Book Review - A Clearing in the Distance--Frederick Law Olmsted and America in the Nineteenth Century, by Witold Rybczynski
The Smithsonian Associates Civil War E-Mail Newsletter, Volume 2, Number 2
Civil War era biographies too often are written as if their Civil War subjects exist only because of the Civil War. So much so, that it is hard to imagine that individuals such as U. S. Grant, J. L. Chamberlain, or Elisha Hunt Rhodes would have existed if there had been no Civil War.
This Civil War biography is unlike others, because the war did not define who Frederick Law Olmsted was or how he lived the remainder of his life. Olmsted's life was significant apart from it, as well as before and after it.
Olmsted was born to a relatively wealthy merchant family in New England. As a result, he was well educated but rather aimless about his future. Through the author we come to understand how this man with so many diverse interests--travel, writing, farming, science, the outdoors, and art--combined them all to become both a social historian and one of the first landscape architects in this country.
Olmsted's journalism career began with the New York Times. In the 1850s he traveled throughout the South providing a series of articles which eventually became the classic study, The Cotton Kingdom. Olmsted's work gave Northern readers the first dispassionate study of the antebellum South. He does not condemn slavery outright, but logically concludes, what is obvious today but was not obvious in the 19th century, that the economy of the South was impractical and that slavery degrades and demoralizes all who participate in it. In this work we see the first glimpse of Olmsted's true interest, how modern society ("civilization," as the term was used then) should live in a democracy.
During the war Olmsted served as head of the United States Sanitary Commission, which provided medical supplies, care, and comfort to the soldiers at the front. He was an expert organizer, and initiated innovative systems to track and account for materials and the soldiers that the Commission served. These skills were essential in his later career.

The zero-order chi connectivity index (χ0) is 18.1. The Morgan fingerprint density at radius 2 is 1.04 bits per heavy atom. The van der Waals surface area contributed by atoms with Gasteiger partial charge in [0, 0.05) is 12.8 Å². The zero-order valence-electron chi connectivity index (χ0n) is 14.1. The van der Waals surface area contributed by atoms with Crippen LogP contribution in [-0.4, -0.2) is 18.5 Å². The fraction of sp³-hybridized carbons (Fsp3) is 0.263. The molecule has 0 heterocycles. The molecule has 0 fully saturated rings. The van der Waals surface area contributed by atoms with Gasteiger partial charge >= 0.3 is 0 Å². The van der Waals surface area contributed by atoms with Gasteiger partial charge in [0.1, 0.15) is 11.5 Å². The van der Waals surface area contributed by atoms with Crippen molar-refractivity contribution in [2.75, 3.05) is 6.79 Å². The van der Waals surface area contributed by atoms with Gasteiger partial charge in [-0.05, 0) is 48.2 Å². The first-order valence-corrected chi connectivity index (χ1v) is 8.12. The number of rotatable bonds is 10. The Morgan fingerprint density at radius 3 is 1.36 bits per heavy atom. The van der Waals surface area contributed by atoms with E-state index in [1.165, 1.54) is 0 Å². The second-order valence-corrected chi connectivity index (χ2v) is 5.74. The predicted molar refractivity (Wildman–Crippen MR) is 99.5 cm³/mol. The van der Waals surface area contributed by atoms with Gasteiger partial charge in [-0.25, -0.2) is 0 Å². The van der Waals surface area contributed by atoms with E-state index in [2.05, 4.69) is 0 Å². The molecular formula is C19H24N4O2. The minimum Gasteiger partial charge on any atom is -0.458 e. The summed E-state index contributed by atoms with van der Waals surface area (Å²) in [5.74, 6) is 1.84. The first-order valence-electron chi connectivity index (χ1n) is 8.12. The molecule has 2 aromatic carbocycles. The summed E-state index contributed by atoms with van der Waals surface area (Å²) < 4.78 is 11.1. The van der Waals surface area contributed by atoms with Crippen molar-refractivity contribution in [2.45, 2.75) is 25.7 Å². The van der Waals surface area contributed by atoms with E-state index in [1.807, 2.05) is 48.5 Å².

After the war, with his resourcefulness and his understanding of organization and basic human nature, Olmsted began his career as a landscape architect in earnest. After promoting the concept of Central Park in New York, he planned, oversaw, and maintained the Park for many years. He was soon called upon to create Prospect Park in Brooklyn, Back Bay in Boston, the Capitol Grounds in Washington D.C., the World's Columbian Exposition in Chicago, as well as the design of private projects including Stanford University and the Biltmore Estate in Asheville, North Carolina. Olmsted also championed what became the National Park Service.
In the early 1860s, he visited Yosemite and sought to have it established as a national park to be preserved for the use and enjoyment of all Americans. He was also instrumental in protecting Niagara Falls by creating a scenic reservation around the site.
The nature of landscaping does not allow for a project ever to be "complete." Olmsted had the vision to plan the evolution of his projects to be borne out in future decades. However, there is a more tangible project that Olmsted did not complete. It was to be "a heavy-sort of book on society in the United States," a book about "the influence of pioneer-life and of democracy." It was to be a book about American society. He hoped to discuss how the Western frontier, immigration, and the creation of large cities and suburbs, would not result in mediocrity, but instead would create an individualism resulting in universal prosperity. He believed that such prosperity was the result of living in a democracy. This democracy, initiated by the American Revolution and reaffirmed by the American Civil War, is manifested in the public parks and open landscapes he created. Frederick Law Olmsted's legacy is all around us, and like a democratic society, it continues to evolve and it will never be complete.